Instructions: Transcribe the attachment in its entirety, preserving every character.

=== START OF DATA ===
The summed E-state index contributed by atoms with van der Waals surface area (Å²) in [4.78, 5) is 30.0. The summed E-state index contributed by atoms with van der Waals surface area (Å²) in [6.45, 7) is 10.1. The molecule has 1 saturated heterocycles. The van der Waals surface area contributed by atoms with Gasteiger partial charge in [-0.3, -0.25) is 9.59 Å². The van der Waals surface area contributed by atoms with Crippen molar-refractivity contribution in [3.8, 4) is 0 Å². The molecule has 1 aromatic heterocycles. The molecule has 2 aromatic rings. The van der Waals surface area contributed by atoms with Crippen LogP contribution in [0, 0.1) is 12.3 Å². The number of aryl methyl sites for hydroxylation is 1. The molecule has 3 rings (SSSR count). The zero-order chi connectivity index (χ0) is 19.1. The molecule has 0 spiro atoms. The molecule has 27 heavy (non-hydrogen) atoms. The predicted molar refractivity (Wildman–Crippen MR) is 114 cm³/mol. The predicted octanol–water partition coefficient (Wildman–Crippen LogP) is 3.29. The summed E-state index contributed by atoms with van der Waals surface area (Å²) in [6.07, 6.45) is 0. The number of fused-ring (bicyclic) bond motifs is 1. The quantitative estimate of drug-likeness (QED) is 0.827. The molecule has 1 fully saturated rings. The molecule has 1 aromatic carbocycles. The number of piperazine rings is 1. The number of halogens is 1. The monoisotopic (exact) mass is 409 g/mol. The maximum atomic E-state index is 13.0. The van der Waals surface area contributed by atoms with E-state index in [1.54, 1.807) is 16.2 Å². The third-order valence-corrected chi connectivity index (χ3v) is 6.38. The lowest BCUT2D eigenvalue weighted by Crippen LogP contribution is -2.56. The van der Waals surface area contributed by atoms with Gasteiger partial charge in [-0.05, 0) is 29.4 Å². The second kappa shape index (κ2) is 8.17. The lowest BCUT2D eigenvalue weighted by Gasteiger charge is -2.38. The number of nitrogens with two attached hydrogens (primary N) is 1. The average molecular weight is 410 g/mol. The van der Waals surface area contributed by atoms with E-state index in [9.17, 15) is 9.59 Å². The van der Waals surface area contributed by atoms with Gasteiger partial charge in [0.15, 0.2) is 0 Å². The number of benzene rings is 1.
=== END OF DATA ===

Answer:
The summed E-state index contributed by atoms with van der Waals surface area (Å²) in [4.78, 5) is 30.0. The summed E-state index contributed by atoms with van der Waals surface area (Å²) in [6.45, 7) is 10.1. The molecule has 1 saturated heterocycles. The van der Waals surface area contributed by atoms with Gasteiger partial charge in [-0.3, -0.25) is 9.59 Å². The van der Waals surface area contributed by atoms with Crippen molar-refractivity contribution in [3.8, 4) is 0 Å². The molecule has 1 aromatic heterocycles. The molecule has 2 aromatic rings. The van der Waals surface area contributed by atoms with Crippen LogP contribution in [0, 0.1) is 12.3 Å². The number of aryl methyl sites for hydroxylation is 1. The molecule has 3 rings (SSSR count). The zero-order chi connectivity index (χ0) is 19.1. The molecule has 0 spiro atoms. The molecule has 27 heavy (non-hydrogen) atoms. The predicted molar refractivity (Wildman–Crippen MR) is 114 cm³/mol. The predicted octanol–water partition coefficient (Wildman–Crippen LogP) is 3.29. The summed E-state index contributed by atoms with van der Waals surface area (Å²) in [6.07, 6.45) is 0. The number of fused-ring (bicyclic) bond motifs is 1. The quantitative estimate of drug-likeness (QED) is 0.827. The molecule has 1 fully saturated rings. The molecule has 1 aromatic carbocycles. The number of piperazine rings is 1. The number of halogens is 1. The monoisotopic (exact) mass is 409 g/mol. The maximum atomic E-state index is 13.0. The van der Waals surface area contributed by atoms with E-state index in [1.54, 1.807) is 16.2 Å². The third-order valence-corrected chi connectivity index (χ3v) is 6.38. The lowest BCUT2D eigenvalue weighted by Crippen LogP contribution is -2.56. The van der Waals surface area contributed by atoms with Gasteiger partial charge in [-0.05, 0) is 29.4 Å². The second kappa shape index (κ2) is 8.17. The lowest BCUT2D eigenvalue weighted by Gasteiger charge is -2.38. The number of nitrogens with two attached hydrogens (primary N) is 1. The average molecular weight is 410 g/mol. The van der Waals surface area contributed by atoms with E-state index in [9.17, 15) is 9.59 Å². The van der Waals surface area contributed by atoms with Gasteiger partial charge in [0.15, 0.2) is 0 Å². The number of benzene rings is 1.